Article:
An EdFringe like no other

Edinburgh Festival Fringe 2021 is in many ways very different this year (of course), but at the same time similar in good and bad ways to previous years.  Tuesday 10th was my first full day in town and I decided to take it relatively easy – 3 shows and some planning.  Although I live 13 miles from the City Centre I am blessed with a Community Bus from our village square to Waverley Station – what could be better. 40 mins to be quiet, or chat with the drivers about music making in Bo’ness and the best things to eat in the Lobster Pot.

My first visit was to theSpaceUK to meet up with venue manager Karl Bevis and get in the diary two workshops for his companies on surviving and thriving at and after the Fringe.  I was happily surprised to see queues out the door for shows there on this sunny Edinburgh afternoon.  A play by an unknown writer from an unknown company on mid week of Week 1 with 100 people in the house. That’s impressive and suggests there is a real appetite from the good folk of Edinburgh and surrounding area to get into a theatre again.  Space have 70 productions from around 50 companies over the next 3 weeks. They have a printed programme and a real feel of giving new young companies and Scottish creatives an opportunity to be seen.

My first show was Love In A Time Of Lockdown  (1.30 Space daily)  – direct from a well received Brighton premier. This debut show by SwanWing Productions is written and directed by Saskia Wesnigk-Wood.  An array of scenes and characters in and out of love in lockdown delivered by a small hard working cast.  I suspect almost everyone of us in the audience saw ourselves in one or more of the scenes – definitely the gentle appreciative sounds suggested the writing had hit its mark. I hope they find a flow for the scene change moments which dropped the energy a bit, and maybe a clapper at the back could give us a kick – because there were scenes I really wanted to applaud, but no-one else was. One of the challenges of an intimate show in a bigger space for covid ventilation (but a bonus bigger audience)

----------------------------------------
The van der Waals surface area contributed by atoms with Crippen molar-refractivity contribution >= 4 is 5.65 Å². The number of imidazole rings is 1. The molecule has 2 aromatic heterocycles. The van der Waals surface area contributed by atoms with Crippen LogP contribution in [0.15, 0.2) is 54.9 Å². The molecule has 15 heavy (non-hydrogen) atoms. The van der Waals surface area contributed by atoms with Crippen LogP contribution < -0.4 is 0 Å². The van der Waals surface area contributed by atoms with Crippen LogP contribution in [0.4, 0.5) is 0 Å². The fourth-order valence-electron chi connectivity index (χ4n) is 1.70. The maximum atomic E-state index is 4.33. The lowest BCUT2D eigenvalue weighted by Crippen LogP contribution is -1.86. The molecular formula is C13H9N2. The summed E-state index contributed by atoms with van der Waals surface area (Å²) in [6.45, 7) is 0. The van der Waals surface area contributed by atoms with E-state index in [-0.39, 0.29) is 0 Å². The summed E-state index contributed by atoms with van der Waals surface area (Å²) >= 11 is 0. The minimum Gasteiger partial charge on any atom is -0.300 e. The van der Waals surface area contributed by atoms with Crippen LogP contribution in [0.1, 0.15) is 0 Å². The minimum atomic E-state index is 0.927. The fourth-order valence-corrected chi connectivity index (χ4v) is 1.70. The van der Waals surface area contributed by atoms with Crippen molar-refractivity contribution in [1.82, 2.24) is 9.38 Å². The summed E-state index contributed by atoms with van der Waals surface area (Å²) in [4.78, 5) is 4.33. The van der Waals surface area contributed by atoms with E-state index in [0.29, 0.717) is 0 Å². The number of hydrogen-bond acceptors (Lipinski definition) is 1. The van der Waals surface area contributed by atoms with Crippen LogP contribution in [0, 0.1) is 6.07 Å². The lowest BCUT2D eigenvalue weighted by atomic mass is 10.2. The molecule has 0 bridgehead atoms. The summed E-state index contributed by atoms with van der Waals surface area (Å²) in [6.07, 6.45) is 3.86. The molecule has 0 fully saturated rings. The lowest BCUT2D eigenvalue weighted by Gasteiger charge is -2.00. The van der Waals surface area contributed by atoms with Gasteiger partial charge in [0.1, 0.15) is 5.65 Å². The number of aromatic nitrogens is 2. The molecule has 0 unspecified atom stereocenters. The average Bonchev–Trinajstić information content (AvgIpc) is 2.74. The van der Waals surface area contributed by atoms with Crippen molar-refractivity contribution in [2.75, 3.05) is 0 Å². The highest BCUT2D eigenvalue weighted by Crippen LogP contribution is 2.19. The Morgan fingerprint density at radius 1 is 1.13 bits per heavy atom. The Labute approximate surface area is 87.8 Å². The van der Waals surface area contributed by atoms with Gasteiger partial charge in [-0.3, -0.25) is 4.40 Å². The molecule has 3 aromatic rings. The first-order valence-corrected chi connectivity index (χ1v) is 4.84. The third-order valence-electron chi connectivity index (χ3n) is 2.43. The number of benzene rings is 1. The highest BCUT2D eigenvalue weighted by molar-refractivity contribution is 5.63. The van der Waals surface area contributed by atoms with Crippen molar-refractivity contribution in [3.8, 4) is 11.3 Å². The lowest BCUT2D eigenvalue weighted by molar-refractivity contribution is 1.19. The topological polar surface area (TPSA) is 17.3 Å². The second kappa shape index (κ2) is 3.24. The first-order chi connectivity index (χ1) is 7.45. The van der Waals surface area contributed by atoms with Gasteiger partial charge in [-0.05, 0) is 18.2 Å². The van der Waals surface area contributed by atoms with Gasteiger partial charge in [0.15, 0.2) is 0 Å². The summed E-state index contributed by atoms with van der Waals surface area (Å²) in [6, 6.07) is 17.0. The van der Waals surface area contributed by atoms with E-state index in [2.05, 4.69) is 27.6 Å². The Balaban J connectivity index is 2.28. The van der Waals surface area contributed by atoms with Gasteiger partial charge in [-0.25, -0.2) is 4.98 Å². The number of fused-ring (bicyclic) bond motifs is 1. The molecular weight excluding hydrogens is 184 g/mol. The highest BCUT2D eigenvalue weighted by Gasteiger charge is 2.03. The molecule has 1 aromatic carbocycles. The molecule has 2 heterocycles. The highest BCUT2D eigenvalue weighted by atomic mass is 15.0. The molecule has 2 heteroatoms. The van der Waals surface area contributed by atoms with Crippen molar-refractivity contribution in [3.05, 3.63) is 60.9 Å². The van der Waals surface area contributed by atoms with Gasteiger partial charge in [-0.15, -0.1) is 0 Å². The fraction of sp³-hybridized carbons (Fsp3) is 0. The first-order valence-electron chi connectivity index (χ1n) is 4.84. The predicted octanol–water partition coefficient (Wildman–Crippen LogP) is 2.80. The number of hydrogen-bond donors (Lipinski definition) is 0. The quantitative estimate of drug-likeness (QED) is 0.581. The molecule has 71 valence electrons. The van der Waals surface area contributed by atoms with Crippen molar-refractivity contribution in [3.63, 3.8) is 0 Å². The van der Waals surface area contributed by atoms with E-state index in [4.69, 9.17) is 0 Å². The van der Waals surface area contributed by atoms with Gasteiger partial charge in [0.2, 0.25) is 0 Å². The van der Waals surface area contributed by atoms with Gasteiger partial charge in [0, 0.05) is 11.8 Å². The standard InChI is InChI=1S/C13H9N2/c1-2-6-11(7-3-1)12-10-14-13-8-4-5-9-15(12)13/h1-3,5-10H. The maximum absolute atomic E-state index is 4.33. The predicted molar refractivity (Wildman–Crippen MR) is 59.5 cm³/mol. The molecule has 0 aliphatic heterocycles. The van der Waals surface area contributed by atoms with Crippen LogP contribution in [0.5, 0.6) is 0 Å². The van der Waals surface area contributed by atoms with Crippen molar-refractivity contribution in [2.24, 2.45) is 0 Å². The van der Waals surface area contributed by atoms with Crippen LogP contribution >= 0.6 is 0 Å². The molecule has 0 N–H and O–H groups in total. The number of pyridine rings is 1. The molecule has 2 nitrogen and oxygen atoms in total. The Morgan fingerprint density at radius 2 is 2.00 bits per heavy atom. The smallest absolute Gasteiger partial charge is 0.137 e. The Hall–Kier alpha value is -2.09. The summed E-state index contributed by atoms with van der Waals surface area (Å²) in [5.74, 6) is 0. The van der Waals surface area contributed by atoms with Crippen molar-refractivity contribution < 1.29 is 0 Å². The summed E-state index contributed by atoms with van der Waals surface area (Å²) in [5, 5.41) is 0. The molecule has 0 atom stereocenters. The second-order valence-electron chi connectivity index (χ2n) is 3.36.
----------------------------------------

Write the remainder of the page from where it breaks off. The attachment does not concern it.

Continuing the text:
From there I was given a tour of the Space venues and planned with the Press Office two workshops lunchtimes on Thur 12th and 18th for Space companies to help them get through / get the best from the Fringe [If you are a Space company check whether you need to book].  And then I decided to do a wee tour of the other hub spaces.  First port of call was of course my old home at the Pleasance Courtyard which was quiet and filled with the ghosts of venues & bars past. A scattering of the public were enjoying a very quiet courtyard maybe remembering the energy of 2018 or thinking about how they would make a comeback in 2021.  The Pleasance has an online and a Courtyard/EICC Edinburgh programme plus a London August festival.